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Mechanisms Underlying Psychosocial Associations With Ischemic Heart Disease (Kuopio)

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ClinicalTrials.gov Identifier: NCT00005260
Recruitment Status : Completed
First Posted : May 26, 2000
Last Update Posted : May 13, 2016
Sponsor:
Information provided by:
National Heart, Lung, and Blood Institute (NHLBI)

Tracking Information
First Submitted Date May 25, 2000
First Posted Date May 26, 2000
Last Update Posted Date May 13, 2016
Study Start Date July 1990
Primary Completion Date Not Provided
Current Primary Outcome Measures Not Provided
Original Primary Outcome Measures Not Provided
Change History Complete list of historical versions of study NCT00005260 on ClinicalTrials.gov Archive Site
Current Secondary Outcome Measures Not Provided
Original Secondary Outcome Measures Not Provided
Current Other Outcome Measures Not Provided
Original Other Outcome Measures Not Provided
 
Descriptive Information
Brief Title Mechanisms Underlying Psychosocial Associations With Ischemic Heart Disease (Kuopio)
Official Title Not Provided
Brief Summary To examine the relationships among psychosocial factors and carotid atherosclerosis, myocardial ischemia, arrhythmias, and thrombosis.
Detailed Description

BACKGROUND:

Considerable interest and controversy exist concerning the role of psychosocial factors in the pathogenesis of ischemic heart disease. Studies of the prevalence, incidence, and mortality from ischemic heart disease have implicated socioeconomic status, job strain, Type A behavior, hostility, social support, and other variables.

The study used baseline data previously collected as part of the Kuopio Ischemic Heart Disease Risk Factor Study conducted in eastern Finland by the Research Institute of Public Health and the Research Institute of Exercise Medicine, both in Kuopio, and the Finnish National Public Health Institute in Helsinki. The area of eastern Finland lies within the area of greatest morbidity and mortality from ischemic heart disease in Finland, was part of the reference area for the evaluation of the North Karelia Project, and is part of the World Health Organization MONICA project.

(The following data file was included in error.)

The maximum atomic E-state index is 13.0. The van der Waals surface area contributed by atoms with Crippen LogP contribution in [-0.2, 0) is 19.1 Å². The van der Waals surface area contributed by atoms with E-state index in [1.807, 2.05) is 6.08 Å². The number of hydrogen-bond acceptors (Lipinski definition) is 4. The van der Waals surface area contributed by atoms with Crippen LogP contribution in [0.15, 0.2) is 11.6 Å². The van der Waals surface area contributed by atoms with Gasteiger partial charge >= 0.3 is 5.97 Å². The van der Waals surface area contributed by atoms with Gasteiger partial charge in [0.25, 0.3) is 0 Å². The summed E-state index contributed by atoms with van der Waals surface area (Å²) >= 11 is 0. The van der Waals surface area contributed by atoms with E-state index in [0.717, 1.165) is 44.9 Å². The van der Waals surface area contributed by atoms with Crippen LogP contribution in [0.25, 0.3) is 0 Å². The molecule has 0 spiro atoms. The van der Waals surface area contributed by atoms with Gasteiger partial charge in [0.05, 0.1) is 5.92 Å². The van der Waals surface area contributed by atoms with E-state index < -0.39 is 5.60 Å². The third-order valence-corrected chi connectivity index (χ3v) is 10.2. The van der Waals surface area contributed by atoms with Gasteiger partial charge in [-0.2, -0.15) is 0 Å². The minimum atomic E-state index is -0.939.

DESIGN NARRATIVE:

The study was longitudinal in design. Physical examinations were conducted at baseline and information collected on behavioral risk factors, medical history, and medications. Evaluations included a maximal exercise tolerance test, four day supervised food recordings, a broad set of hematological and chemical tests from fasting venous blood and two 24-hour urine samples. Holter monitoring and ultrasonography of the carotid arteries were performed in Cohort II only. Psychosocial measures included social support and network participation, socioeconomic status, job strain, Type A behavior pattern, and John Henryism. All members of Cohort II were re-examined three years post-baseline. Cohort I members were not re-examined because they did not undergo Holter monitoring and ultrasonography. Prevalence and ischemic heart disease incidence analyses were performed using both cohorts. Baseline psychosocial factors were examined in relation to study endpoints which included extent of carotid atherosclerosis, presence of ischemia on exercise, presence of arrhythmias, tendency toward blood clotting, four year progression of atherosclerosis, and incidence of fatal and non-fatal ischemic heart disease.